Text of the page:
2003 in GA
Lest you think this was just the times, consider what happened when the times they were a changing. Southern Dixiecrats throughout the South dusted off the battle flag during the 1950s for the sole purpose of symbolizing their opposition to civil rights. Georgia put the starry cross on its flag in 1956! Think Brown v. the Board of Education or the rising civil rights movement may have had anything to do with that? When Governor Zell Miller tried to alter the design in 1993, the legislature voted him down. When those white peachy Georgians finally altered their flag in 2003, they sewed the controversy right back into it.

Most egregious of all, South Carolina waited until 1962 to start flying the self-proclaimed Rebel flag from its capitol dome. I'm sure that decision had nothing to do with the sit-down movement or the Freedom Rides, right? Know when it came down? In 2000, and only then because a four-year boycott knocked the wind out of the tourist industry. It still flies beside a monument to the Confederate war dead on the capitol grounds in Columbia. Austin has three monuments to the Confederacy outside its state capitol.

Everywhere the Stars and Bars flies it causes uproar, whether it's in a dorm room at Harvard (1991) or if you color it yellow and wave it a LSU football games every other autumn Saturday. Each time decent people get upset, cowards cry "heritage" because they lack the guts to proclaim their racism. Does this flag offend me? Yes it does. And those who fly it need a life and a history lesson. I'd settle for a one-way ticket to Syria.


Gallagher's Farewell to Comedy?

I Am Who I Pretend to Be
Uproar Entertainment 3937
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Remember Gallagher? The long-haired guy who dressed like a cross between a mime and an audition for "Where's Waldo?" The dude who used to smash watermelons with a sledgehammer? Gallagher was ubiquitous in the 1980s and early 1990s, including on Showtime and Comedy Central. Then his star faded when he his act took turns some deemed racist, homophobic, and nationalistic. For the record, some of his jokes could be viewed as sexist, crude, irreligious, and mean to people with disabilities. Gallagher might be the Southern rightwing-redneck-cracker his critics make him out to be for all I know, but I've never felt that that Political Correctness had any place in comedy. Let's face it, if nobody is insulted–even if a joke is self-deprecating–there is no comedy. If your nose goes easily out of joint, stay out of comedy clubs. Tell me that Richard Pryor wasn't also racist. Did you ever hear the recently departed Joan Rivers light into a person who heckled her for being insensitive?  Comedians are supposed to make us uncomfortable. The real question is whether or not the shtick is funny.  

Funny or not? The jury has always been out on Leo Gallagher, 68, and now we're going to have some time to assess him. I Am Who I Pretend to Be looks like to be Gallagher's swan song. It's a May 2014 live performance recorded at Sacramento's Ice House Comedy Club. He has subsequently suffered his third heart attack and has announced that his health won't allow him to tour any more. His latest (last?) album is a mishmash of new routines, selected classic jokes, musings on life's absurdities, and some poking around in the audience in search of cheap laughs. That is to say, it's similar to what he's been doing for decades. One also suspects that the title is also a backhanded slap at his brother Ron, who appropriated a lot of older brother's act.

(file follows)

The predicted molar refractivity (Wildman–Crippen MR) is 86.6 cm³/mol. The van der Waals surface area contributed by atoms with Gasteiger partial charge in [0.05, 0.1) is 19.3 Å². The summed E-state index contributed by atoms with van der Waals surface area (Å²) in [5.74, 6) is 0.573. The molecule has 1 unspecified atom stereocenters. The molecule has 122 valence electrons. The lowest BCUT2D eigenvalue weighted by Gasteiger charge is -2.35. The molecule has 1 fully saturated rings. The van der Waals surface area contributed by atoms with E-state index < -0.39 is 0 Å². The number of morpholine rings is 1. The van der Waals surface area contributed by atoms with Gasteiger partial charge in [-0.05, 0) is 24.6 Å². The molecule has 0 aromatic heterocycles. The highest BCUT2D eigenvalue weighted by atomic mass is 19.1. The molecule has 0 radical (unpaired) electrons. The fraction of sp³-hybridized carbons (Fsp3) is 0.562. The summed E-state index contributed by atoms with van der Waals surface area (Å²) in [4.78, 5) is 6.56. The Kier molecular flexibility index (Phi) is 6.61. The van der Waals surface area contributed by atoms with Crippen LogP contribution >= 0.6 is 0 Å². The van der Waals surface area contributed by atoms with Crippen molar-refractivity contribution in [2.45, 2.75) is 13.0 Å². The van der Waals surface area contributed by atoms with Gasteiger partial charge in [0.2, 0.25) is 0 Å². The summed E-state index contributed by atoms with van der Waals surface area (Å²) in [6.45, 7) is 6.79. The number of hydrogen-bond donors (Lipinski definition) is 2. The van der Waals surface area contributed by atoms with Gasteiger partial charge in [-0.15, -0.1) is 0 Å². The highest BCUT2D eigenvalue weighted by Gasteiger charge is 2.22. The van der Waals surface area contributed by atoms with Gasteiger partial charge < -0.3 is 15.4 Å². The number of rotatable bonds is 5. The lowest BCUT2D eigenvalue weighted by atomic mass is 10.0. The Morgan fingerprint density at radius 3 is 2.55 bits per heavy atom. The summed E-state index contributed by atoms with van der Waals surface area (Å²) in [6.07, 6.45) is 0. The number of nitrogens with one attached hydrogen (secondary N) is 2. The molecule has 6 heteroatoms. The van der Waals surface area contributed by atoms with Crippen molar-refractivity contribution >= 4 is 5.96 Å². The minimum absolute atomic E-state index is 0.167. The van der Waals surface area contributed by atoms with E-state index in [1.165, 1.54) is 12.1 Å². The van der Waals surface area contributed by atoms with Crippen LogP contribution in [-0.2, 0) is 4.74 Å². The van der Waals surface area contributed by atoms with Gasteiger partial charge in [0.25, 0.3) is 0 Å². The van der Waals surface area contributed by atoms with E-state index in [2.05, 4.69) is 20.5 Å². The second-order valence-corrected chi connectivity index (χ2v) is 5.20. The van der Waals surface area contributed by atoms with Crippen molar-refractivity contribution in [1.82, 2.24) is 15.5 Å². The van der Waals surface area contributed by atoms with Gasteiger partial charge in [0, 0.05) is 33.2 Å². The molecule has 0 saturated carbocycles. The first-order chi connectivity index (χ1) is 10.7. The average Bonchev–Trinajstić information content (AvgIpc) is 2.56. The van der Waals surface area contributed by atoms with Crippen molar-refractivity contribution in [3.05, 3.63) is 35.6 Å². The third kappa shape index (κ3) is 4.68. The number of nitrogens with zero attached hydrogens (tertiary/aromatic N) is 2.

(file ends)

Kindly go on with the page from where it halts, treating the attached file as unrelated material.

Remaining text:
Gallagher's shtick can best be described as uneven. Like a lot of comics, he is at his best when he takes logic and stretches it to its social extremes. Why, he ponders, do new socks come with little plastic hangers when no one hangs up their socks? If there is extraterrestrial life, why haven't they contacted us? Gallagher suggests it's because "they can smell stupid" and fly right on by. Don't get him started on sporks, the presence of French in the English language, or people who refuse to look at evidence. Other bits are simply dated. There are gems hiding amidst dross in his observations of the battle of the sexes, the dross mostly being social views about 30m years out of date. He has a routine about using handicapped bathrooms that isn't as offensive as it is sophomoric. Throughout the concert he plays the crank, sometimes with hilarious results and sometimes in the ways that make you want to leave him to wallow in his own irritability.   

Gallagher was reportedly very upset when Comedy Central rated him just the 100th greatest stand-up comic of all-time. On all such lists there are weird choices. Does anyone find Bobcat Goldthwait (#61) Bernie Mac (#72), or Andrew Dice Clay (#95) funny? But let's be honest– Leo Gallagher was always a second-tier guy, as the recent deaths of Rivers and Robin Williams so poignantly remind us. I don't think it was Gallagher's bad boy antics that pushed him down the ranks so much as the fact that his initial rise was a zeitgeist thing. Smashing things appealed to a generation that used to say, "tear down the walls" and mean it. His anarchic high-octane energy resonated with Baby Boomers when they were still in their 30s and 40s. When Gallagher's energy flagged, the zeitgeist shifted, and running across the stage yielded to stand-up, some people were offended by what they heard and others simply grew tired of same old/same old.

Is Gallagher's swan song worth caring about? I'll give it a gentleman's B-. It has some very sharp and funny moments, but overall it does not sparkle with transcendent wit, cleverness, or brilliance. Alas, it's also more rant than frenetic anarchy.—Rob Weir